The march began at 10 a.m. at 63rd and Kedzie. They walked the same path in Marquette Park that Dr. Martin Luther King, Jr. did 50 years ago, where there is now the first permanent memorial to Dr. King in Chicago.
On August 5, 1966, Dr. King was protesting unfair housing practices and the fact blacks were not being shown homes in white neighborhoods. At one point the crowd grew violent during this protest. A rock was thrown and Dr. King was hit.
"This is a terrible thing, I've been in many demonstrations all across the South and I can say that I have never seen, even in Mississippi and Alabama mobs as hostile and as hate-filled as I've seen in Chicago," King said.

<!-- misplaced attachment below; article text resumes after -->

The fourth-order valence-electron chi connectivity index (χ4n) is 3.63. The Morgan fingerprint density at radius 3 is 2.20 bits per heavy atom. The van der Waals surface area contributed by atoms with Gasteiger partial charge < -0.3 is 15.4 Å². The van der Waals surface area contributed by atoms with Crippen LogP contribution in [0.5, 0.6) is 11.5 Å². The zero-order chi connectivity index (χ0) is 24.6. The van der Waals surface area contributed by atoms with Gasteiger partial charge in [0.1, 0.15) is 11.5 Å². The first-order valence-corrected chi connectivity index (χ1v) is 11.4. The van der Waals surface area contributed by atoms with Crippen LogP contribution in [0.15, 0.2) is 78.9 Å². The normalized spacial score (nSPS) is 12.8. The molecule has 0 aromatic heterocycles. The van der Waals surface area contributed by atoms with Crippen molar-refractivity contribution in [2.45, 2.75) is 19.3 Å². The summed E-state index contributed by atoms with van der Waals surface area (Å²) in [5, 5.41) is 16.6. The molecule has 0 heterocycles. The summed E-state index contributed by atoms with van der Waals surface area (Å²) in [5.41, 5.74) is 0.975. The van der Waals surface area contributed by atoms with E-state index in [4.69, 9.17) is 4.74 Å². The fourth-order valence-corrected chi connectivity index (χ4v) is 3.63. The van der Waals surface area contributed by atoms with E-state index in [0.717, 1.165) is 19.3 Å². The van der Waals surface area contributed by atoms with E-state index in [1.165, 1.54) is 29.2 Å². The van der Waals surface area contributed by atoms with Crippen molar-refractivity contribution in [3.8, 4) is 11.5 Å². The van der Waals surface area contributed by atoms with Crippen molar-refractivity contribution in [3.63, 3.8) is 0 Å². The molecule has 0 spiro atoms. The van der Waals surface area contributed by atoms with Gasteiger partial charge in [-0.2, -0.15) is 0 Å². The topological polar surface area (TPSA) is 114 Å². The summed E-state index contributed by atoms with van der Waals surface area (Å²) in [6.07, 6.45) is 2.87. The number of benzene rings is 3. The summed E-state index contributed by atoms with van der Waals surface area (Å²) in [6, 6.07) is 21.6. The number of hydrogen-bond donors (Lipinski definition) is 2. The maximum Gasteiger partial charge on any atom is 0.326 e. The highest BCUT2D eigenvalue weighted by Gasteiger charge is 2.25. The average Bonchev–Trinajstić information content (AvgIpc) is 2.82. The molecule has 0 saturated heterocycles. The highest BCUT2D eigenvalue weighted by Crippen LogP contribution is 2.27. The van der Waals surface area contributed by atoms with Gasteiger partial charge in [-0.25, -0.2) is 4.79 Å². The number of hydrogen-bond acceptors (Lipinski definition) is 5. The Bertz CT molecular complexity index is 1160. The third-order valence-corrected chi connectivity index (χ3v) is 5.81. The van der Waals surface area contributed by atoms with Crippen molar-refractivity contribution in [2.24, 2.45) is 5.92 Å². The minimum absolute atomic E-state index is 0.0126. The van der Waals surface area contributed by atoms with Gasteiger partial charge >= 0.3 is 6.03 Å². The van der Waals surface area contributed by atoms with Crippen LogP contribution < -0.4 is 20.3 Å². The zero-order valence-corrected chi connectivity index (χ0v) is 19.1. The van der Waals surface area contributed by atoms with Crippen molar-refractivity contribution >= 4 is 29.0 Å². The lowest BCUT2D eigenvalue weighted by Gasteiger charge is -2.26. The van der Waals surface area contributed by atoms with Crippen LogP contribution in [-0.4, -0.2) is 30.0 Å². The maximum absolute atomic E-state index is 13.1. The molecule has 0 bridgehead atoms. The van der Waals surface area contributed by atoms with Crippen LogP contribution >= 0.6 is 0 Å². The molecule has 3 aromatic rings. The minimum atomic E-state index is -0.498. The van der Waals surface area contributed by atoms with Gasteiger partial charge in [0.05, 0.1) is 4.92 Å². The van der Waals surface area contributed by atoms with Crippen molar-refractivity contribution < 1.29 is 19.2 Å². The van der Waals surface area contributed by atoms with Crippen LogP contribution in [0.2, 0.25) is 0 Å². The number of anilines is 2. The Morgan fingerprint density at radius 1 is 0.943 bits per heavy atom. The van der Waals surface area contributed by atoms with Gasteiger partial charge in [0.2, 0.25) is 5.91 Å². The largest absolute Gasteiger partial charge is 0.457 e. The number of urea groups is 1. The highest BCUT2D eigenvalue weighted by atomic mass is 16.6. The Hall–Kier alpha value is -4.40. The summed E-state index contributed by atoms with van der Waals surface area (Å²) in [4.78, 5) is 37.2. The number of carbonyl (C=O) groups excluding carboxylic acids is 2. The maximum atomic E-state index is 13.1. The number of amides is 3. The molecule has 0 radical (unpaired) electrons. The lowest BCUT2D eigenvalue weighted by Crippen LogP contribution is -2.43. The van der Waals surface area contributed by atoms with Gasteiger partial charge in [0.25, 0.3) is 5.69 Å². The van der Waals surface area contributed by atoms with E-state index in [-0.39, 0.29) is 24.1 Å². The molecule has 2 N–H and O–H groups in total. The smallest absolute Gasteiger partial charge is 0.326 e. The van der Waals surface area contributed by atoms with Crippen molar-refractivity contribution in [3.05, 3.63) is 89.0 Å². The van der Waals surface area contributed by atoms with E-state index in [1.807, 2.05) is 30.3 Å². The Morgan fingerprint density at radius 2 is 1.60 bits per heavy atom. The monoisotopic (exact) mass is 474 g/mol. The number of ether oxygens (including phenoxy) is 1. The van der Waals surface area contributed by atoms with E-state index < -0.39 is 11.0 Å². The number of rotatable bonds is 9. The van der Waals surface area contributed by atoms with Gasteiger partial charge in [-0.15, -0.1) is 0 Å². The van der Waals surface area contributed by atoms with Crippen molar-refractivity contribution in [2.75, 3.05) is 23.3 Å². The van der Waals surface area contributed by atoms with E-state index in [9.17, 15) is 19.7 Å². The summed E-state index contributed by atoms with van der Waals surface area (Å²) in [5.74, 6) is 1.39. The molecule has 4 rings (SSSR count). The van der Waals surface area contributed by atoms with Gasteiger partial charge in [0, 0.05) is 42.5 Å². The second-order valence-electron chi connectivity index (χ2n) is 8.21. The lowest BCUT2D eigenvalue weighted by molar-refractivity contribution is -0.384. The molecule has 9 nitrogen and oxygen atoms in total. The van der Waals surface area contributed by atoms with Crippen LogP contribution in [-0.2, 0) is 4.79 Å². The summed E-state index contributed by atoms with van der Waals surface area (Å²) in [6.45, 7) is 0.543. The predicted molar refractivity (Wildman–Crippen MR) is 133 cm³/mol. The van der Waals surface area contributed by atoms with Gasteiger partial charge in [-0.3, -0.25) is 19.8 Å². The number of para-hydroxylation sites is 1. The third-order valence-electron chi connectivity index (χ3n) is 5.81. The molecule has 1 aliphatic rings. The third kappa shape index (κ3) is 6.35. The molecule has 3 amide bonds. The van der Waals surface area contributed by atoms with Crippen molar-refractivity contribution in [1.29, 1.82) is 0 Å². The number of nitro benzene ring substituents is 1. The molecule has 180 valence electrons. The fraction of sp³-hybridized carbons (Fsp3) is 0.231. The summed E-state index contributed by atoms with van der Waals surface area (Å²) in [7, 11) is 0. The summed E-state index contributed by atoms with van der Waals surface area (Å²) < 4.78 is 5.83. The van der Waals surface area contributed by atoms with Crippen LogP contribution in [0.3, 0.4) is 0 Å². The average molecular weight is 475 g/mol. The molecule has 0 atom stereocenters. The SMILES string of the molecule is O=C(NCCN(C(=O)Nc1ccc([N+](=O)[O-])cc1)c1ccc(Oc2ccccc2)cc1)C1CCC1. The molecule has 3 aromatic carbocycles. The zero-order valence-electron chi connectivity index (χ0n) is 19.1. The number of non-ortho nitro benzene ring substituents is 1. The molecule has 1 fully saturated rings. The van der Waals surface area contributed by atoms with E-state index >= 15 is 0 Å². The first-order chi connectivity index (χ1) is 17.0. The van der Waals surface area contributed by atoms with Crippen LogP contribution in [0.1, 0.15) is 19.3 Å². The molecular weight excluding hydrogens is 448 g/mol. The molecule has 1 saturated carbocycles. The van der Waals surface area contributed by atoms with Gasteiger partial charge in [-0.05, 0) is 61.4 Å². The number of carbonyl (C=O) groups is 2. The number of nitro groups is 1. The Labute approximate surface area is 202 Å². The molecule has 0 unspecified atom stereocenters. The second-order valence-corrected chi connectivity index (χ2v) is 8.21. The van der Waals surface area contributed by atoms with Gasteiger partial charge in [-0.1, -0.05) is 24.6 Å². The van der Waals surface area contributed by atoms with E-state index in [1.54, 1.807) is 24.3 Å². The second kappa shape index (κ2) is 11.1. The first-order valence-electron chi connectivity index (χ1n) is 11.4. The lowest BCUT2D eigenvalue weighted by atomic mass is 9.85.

The march could possible get heated, with some activists and coming out who on Friday spoke out publicly against the way police handled the pursuit of an African-American teen, Paul O'Neal, who was driving a stolen Jaguar.
Video shows police opening fire on that car as it was speeding away then chasing after O'Neal into a backyard. The actual shooting was not on video, but police are seen handcuffing a bloody O'Neal. He later died at a hospital.
The organizer of Saturday's march does not anticipate protesters to be violent.
"We expect it to be celebratory while also advancing a vision for how we move together forward so we do not anticipate any problems, we have security, we have been working on our own internal security plan and of course we have been in communication with the 8th District," said Rami Nashashibi, executive director of the Inner-City Muslim Action Network.